(Of course, this isn't a really accurate representation of the job market, as there are a large number of recent-ish graduates in post-doc jobs, so there's a larger reservoir of talent available right off. I don't know how to quantify that, though, and again: I'm just trying to get a sense of scale, here...)
And just for giggles, what would the "shitloads of money" option require? Well, a few years back I recall the administration saying that they needed a donation of about $2 million to endow a faculty line. That's a few years out of date, but then we pay a bit better than the median for faculty, and full professors in endowed chairs make more than new hires. So it's probably not completely ridiculous to use as a number for sense-of-scale purposes.
So, if you wanted to just make the gender-equity problem disappear overnight by creating a huge number of new faculty lines exclusively for women, you're talking about 5400 jobs at $2 million apiece, or just shy of eleven billion dollars. (Leaving aside the logistical question of who would fill all those jobs...)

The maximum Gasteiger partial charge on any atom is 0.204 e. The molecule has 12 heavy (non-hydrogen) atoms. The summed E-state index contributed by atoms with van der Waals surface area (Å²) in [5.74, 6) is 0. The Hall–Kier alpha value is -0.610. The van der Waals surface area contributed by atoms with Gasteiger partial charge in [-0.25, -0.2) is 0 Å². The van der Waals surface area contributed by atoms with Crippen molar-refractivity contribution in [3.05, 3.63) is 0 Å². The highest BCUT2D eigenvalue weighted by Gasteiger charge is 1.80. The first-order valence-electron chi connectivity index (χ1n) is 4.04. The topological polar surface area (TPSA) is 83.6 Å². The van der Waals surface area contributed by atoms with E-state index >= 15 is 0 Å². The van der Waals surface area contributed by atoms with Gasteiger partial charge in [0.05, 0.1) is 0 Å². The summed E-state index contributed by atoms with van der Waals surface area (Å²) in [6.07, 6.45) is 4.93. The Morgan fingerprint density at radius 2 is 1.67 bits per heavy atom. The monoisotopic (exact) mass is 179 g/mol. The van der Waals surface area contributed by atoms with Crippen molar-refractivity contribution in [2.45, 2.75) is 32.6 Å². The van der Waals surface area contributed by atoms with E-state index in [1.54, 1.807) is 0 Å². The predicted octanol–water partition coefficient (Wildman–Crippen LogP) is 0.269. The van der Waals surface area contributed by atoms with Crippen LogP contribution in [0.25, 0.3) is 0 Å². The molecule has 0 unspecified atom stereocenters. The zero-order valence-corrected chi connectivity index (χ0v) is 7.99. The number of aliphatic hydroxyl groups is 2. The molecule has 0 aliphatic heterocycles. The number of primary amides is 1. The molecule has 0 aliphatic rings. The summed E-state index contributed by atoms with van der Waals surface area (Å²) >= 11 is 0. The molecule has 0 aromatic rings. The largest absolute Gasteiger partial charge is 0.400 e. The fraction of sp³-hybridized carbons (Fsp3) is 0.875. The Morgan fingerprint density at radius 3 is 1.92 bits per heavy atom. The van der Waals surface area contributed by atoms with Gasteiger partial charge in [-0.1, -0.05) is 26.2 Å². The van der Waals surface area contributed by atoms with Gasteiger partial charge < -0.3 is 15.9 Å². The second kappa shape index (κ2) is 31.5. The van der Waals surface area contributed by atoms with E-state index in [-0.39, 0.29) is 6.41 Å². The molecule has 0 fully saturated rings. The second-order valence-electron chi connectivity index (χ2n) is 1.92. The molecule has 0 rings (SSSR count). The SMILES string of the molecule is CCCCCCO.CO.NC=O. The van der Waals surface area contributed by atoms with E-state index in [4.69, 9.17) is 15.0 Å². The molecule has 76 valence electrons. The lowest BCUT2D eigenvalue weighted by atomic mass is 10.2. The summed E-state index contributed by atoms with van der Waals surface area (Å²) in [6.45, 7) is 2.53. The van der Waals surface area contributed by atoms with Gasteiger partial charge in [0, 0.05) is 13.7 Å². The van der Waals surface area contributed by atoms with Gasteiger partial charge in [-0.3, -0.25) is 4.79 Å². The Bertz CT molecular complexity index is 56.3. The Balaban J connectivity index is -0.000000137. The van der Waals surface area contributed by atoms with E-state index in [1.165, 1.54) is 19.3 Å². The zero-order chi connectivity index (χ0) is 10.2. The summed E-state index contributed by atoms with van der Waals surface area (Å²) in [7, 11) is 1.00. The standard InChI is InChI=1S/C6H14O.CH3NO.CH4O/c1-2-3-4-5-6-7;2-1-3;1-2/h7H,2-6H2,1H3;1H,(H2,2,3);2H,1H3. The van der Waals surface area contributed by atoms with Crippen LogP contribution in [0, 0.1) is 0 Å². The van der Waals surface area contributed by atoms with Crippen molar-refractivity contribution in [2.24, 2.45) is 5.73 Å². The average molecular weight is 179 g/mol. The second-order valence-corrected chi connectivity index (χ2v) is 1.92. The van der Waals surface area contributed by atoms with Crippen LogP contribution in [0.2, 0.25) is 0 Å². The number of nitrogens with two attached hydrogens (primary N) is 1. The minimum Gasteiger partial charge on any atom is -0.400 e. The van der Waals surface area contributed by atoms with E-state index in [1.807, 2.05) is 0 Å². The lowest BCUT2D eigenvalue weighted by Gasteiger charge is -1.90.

So there's some back-of-the-envelope math for you. This was undertaken mostly to satisfy my morbid curiosity from yesterday, and has basically confirmed said curiosity as morbid. You could do something similar for astronomy departments, but I don't care enough to repeat it; you could also try to do a similar calculation for getting to proportional representation of racial diversity, but the numbers there are really depressing, so I'm not even going to look.
Again, the point here, as with all back-of-the-envelope calculations, is just to get a sense of scale. I'm not making a specific policy recommendation, or anything like that. Though if you do happen to have $11 billion burning a hole in your offshore bank account, drop me a line, and I'll be happy to make some suggestions...
in recent years there were about 1900 Ph.D.’s in physics awarded per year, and around 20% of those went to women
This statement tells me that the gender diversity problem is an issue long before anybody gets to the stage of looking for tenure track jobs. It's one thing to ask whether the diversity of the faculty is in line with the (suitably lagged) diversity of their students, and another thing to compare it to the general population, most of whom do not aspire to a tenure-track position in physics.